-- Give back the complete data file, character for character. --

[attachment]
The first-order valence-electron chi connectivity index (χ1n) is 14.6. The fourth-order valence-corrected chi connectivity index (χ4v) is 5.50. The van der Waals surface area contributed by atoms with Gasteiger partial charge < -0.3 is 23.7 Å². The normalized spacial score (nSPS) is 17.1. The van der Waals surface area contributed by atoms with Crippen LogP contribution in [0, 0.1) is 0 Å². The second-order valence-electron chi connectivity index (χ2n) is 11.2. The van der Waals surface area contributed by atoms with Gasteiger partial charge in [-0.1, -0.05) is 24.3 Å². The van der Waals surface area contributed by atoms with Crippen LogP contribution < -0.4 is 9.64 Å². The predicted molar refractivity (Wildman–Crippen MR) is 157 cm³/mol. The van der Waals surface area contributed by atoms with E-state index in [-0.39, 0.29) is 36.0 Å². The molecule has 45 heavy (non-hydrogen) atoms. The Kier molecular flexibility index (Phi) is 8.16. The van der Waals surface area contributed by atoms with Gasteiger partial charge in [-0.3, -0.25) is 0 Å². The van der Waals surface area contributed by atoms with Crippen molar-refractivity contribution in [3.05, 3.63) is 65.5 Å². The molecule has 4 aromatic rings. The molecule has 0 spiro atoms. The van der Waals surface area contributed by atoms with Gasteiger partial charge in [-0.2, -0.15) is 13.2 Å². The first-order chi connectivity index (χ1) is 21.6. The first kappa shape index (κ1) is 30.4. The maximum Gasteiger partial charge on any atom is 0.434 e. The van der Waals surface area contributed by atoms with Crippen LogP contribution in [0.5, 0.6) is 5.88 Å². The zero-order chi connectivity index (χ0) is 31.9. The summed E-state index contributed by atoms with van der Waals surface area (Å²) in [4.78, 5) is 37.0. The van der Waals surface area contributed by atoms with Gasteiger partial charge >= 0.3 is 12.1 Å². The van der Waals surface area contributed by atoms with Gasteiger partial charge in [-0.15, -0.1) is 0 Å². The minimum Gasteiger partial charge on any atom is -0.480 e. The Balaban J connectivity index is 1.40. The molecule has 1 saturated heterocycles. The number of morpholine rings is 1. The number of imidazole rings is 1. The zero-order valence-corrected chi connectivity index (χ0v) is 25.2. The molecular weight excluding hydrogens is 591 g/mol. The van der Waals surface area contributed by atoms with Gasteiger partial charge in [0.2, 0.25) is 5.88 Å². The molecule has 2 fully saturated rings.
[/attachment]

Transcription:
The first-order valence-electron chi connectivity index (χ1n) is 14.6. The fourth-order valence-corrected chi connectivity index (χ4v) is 5.50. The van der Waals surface area contributed by atoms with Gasteiger partial charge < -0.3 is 23.7 Å². The normalized spacial score (nSPS) is 17.1. The van der Waals surface area contributed by atoms with Crippen LogP contribution in [0, 0.1) is 0 Å². The second-order valence-electron chi connectivity index (χ2n) is 11.2. The van der Waals surface area contributed by atoms with Gasteiger partial charge in [-0.1, -0.05) is 24.3 Å². The van der Waals surface area contributed by atoms with Crippen LogP contribution < -0.4 is 9.64 Å². The predicted molar refractivity (Wildman–Crippen MR) is 157 cm³/mol. The van der Waals surface area contributed by atoms with E-state index in [-0.39, 0.29) is 36.0 Å². The molecule has 45 heavy (non-hydrogen) atoms. The Kier molecular flexibility index (Phi) is 8.16. The van der Waals surface area contributed by atoms with Gasteiger partial charge in [-0.3, -0.25) is 0 Å². The van der Waals surface area contributed by atoms with Crippen molar-refractivity contribution in [3.05, 3.63) is 65.5 Å². The molecule has 4 aromatic rings. The molecule has 0 spiro atoms. The van der Waals surface area contributed by atoms with Gasteiger partial charge in [-0.2, -0.15) is 13.2 Å². The first-order chi connectivity index (χ1) is 21.6. The first kappa shape index (κ1) is 30.4. The maximum Gasteiger partial charge on any atom is 0.434 e. The van der Waals surface area contributed by atoms with Crippen LogP contribution in [0.5, 0.6) is 5.88 Å². The zero-order chi connectivity index (χ0) is 31.9. The summed E-state index contributed by atoms with van der Waals surface area (Å²) in [4.78, 5) is 37.0. The van der Waals surface area contributed by atoms with Gasteiger partial charge >= 0.3 is 12.1 Å². The van der Waals surface area contributed by atoms with Gasteiger partial charge in [-0.15, -0.1) is 0 Å². The minimum Gasteiger partial charge on any atom is -0.480 e. The Balaban J connectivity index is 1.40. The molecule has 1 saturated heterocycles. The number of morpholine rings is 1. The number of imidazole rings is 1. The zero-order valence-corrected chi connectivity index (χ0v) is 25.2. The molecular weight excluding hydrogens is 591 g/mol. The van der Waals surface area contributed by atoms with Gasteiger partial charge in [0.2, 0.25) is 5.88 Å². The molecule has 2 fully saturated rings.